Sunday, 20 March 2016

Why it pays to put creative work on hold (sometimes)

In my younger years I used to regularly buy fabric just because it was pretty and took my fancy, and even though I had no idea what I'd actually do with it I knew I would do something eventually. I amassed a huge bag full of fabrics and about four years ago I decided that, despite no prior experience, it would be a good idea to make a patchwork quilt. I figured I had a sewing machine, a stash of fabric and a basic grasp of measuring so what did I have to lose?

Over the course of about eight months I frequently sat and traced shapes onto fabric, cut those out, stitched them together. I did it while I sat in front of the TV watching Grey's Anatomy, or Parenthood. Sometimes I'd have a friend over and we'd take turns using the machine to work on our different projects. Gradually I built up more and more panels then the project would get stashed away for another rainy day.

Some time passed and I realised I hadn't touched the quilt for almost two years. Until yesterday.

Yesterday I was pretty poorly and knew I'd be spending the day in the Sofa region watching TV, so I decided to get my quilt box out from the back of the wardrobe and do a little bit of sewing. I figured I might at least cut the fabric for another row of panels if nothing else.

10 hours later I went to bed having traced, cut, and sewn two more rows of panels and it's now starting to resemble something like a blanket. I feel extremely proud.

That's 280 panels so far, with another 120 to go before I even start thinking about the back of it. Who knows when I'll work on the quilt again, but it felt important to acknowledge that sometimes life gets in the way of our creative projects. Since I last sewed a panel I have moved house twice, changed jobs, launched my wedding celebrant business, launched the Bookish Blether podcast, learned to drive, started my coaching diploma. All were projects that required time, money, and/or focus that took me away from my quilt.

But it's ok to stick projects on hold for a few months, or even years, until the timing is right again. If one project takes priority for a while, it might even be essential to put others on hold, or you face the prospect of bumbling along never quite completing anything. This was definitely the case when starting my wedding business. I had to set up a website, write copy, design branding, purchase business cards, make contacts within the industry, all before the bit where I actually do the work of being a celebrant. The majority of my couples have found me through my website so if I'd put this work on hold to sit around and make a quilt the business wouldn't be as successful as it is today. It's only March and I've booked 75% of my target for 2016 with little marketing.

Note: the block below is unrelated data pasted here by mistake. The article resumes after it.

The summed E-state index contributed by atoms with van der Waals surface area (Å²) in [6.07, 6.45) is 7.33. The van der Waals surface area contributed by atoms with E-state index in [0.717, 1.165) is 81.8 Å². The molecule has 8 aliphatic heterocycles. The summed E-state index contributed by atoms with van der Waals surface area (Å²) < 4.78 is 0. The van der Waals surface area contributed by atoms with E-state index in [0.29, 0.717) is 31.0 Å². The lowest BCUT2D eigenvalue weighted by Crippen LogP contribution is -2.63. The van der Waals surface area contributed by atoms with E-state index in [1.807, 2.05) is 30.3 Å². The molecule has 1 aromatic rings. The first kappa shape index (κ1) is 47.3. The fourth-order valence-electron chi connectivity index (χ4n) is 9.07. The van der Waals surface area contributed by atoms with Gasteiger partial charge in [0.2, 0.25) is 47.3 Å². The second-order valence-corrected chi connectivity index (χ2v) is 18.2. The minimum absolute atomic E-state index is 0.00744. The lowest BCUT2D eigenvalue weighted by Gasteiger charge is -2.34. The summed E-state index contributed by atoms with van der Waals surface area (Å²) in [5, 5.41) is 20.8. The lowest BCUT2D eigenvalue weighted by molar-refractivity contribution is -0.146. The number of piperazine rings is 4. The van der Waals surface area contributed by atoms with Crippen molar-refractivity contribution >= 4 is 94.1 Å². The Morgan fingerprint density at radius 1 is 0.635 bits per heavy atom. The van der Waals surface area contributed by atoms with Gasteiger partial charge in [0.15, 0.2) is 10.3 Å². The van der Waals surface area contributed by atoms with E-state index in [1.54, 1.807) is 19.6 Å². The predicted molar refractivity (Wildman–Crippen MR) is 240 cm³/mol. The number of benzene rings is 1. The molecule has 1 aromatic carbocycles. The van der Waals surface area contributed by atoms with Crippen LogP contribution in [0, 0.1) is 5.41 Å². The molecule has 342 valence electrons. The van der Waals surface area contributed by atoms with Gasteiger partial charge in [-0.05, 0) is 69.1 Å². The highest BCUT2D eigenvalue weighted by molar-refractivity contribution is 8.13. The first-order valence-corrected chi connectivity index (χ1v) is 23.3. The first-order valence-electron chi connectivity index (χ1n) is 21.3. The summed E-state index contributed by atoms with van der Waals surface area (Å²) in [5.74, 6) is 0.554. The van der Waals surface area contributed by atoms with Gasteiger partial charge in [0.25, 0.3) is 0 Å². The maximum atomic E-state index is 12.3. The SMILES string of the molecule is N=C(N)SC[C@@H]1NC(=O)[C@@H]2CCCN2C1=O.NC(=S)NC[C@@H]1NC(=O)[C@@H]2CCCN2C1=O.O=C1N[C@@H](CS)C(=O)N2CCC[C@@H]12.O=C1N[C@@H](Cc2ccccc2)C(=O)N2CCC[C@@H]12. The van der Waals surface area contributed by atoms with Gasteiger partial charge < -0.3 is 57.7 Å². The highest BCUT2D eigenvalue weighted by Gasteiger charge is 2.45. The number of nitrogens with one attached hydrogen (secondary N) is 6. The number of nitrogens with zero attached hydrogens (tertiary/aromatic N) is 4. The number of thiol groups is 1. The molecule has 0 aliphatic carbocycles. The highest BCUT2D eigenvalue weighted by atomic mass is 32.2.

I also realised often feel pressure to work on projects that have a certain level of visibility; a business, a newsletter (*plug* sign up for mine), a podcast, workshops etc etc. That's a pressure I place on myself and as a result it's now rare to take time to do creative projects that are just for me. Personal projects don't have to be for anyone but you, and there's real pleasure to be had in creating something with your hands, whether that's a meal, or a painting, or a few panels of a quilt.

I don't know when I'll work on my quilt again, but I'm glad I've made some progress this weekend and hope I'll see it again before too long.


  1. I love this. My story is on hold at the moment and it bugs me, but when I dust it down and look at it, it is still there and I still feel those characters, I just can't be with them right now.

  2. I think it's great to have a project you can pick up and put down without any guilt. Guilt (or perfectionism) gets in the way of so many people's creativity, thinking they HAVE to do it a certain timeframe. Seasons come and go and I think it's all about the journey sometimes, not the destination. Lizzie

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